Tuesday, August 15, 2006

marketing musings: shwag

Look on your desk right now. How much shwag do you have hanging around? (Shwag is a slang term for free promotional items.) Right now, as I glance around my desk I count 5 items that have been sent to me by vendors that serve no useful purpose other than to take up space. I have a stuffed animal, a stress ball, a slinky, a cow keychain and a rubber ducky. Out of the hundred or so items I’ve received over the course of the year, these items were lucky enough to make the cut. They have the rare privilege of getting to sit on my desk.

While I may be a bit indifferent to these freebies, I know this is not the case for everyone. For example, this weekend I passed by several street marketers at my local farmer’s market. They all seemed to work for beverage companies (fruit juice, energy drink, flavored water), and they were all handing out shwag. I was amazed at how many people were lined up to get their free keychains and band aids and fly swatters. Sometimes I forget how much people love free stuff.

As a marketer and orderer of shwag, I often find myself trying to find the most useful and reasonably priced items to give away. In the past I’ve ordered jar openers (very helpful in the kitchen), magnetic clips (to keep those important documents on the fridge because where else are you gonna put them?), and water bottles (hydration is important), to name a few. I struggle with deciding what to order because of my own feelings toward shwag. I don’t want to give out a bunch of junk that’s just going to collect dust, but I also don’t want to be completely boring.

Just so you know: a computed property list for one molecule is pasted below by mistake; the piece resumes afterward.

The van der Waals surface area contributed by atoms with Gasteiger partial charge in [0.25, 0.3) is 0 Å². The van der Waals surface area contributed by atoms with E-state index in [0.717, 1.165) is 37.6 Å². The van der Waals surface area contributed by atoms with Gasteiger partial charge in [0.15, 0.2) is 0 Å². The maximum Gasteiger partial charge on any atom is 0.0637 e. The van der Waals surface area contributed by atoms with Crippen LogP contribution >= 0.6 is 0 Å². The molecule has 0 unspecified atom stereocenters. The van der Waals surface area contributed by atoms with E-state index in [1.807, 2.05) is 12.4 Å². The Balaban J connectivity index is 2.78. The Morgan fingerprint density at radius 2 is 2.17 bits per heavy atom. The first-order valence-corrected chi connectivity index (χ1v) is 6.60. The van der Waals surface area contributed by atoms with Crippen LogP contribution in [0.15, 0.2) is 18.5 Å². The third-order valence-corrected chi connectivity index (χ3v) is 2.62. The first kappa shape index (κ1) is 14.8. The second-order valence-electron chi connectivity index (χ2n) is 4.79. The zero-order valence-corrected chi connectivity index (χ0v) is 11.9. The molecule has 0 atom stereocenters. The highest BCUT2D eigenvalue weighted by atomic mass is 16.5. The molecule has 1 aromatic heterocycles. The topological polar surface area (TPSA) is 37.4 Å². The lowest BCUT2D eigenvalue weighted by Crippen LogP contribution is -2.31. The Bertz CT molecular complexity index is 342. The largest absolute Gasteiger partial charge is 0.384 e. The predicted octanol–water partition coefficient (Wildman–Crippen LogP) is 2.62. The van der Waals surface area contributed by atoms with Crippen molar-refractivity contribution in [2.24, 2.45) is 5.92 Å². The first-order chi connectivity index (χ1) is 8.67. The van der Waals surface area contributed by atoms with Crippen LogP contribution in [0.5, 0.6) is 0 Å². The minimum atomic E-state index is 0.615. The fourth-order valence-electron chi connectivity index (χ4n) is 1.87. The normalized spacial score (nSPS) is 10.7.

Wandering through many festivals and events this summer has helped me to realize that people don’t really care how useful something is as long as it’s free. As long as people are willing to wait in a line 25 people deep to get a free stress ball toy, then I have no need to worry. The real question is, does this free stuff help spread the Verity name? Do people notice or pay attention to the logos scattered about their desk or in their home? What connection do they make from the shwag to the company and is it one of value?

There I go again, overanalyzing. If you have any comments on this particular quandary of mine, I’d love to here them. Oh, and if you've ever received a promotional item that knocked your socks off, let me know!


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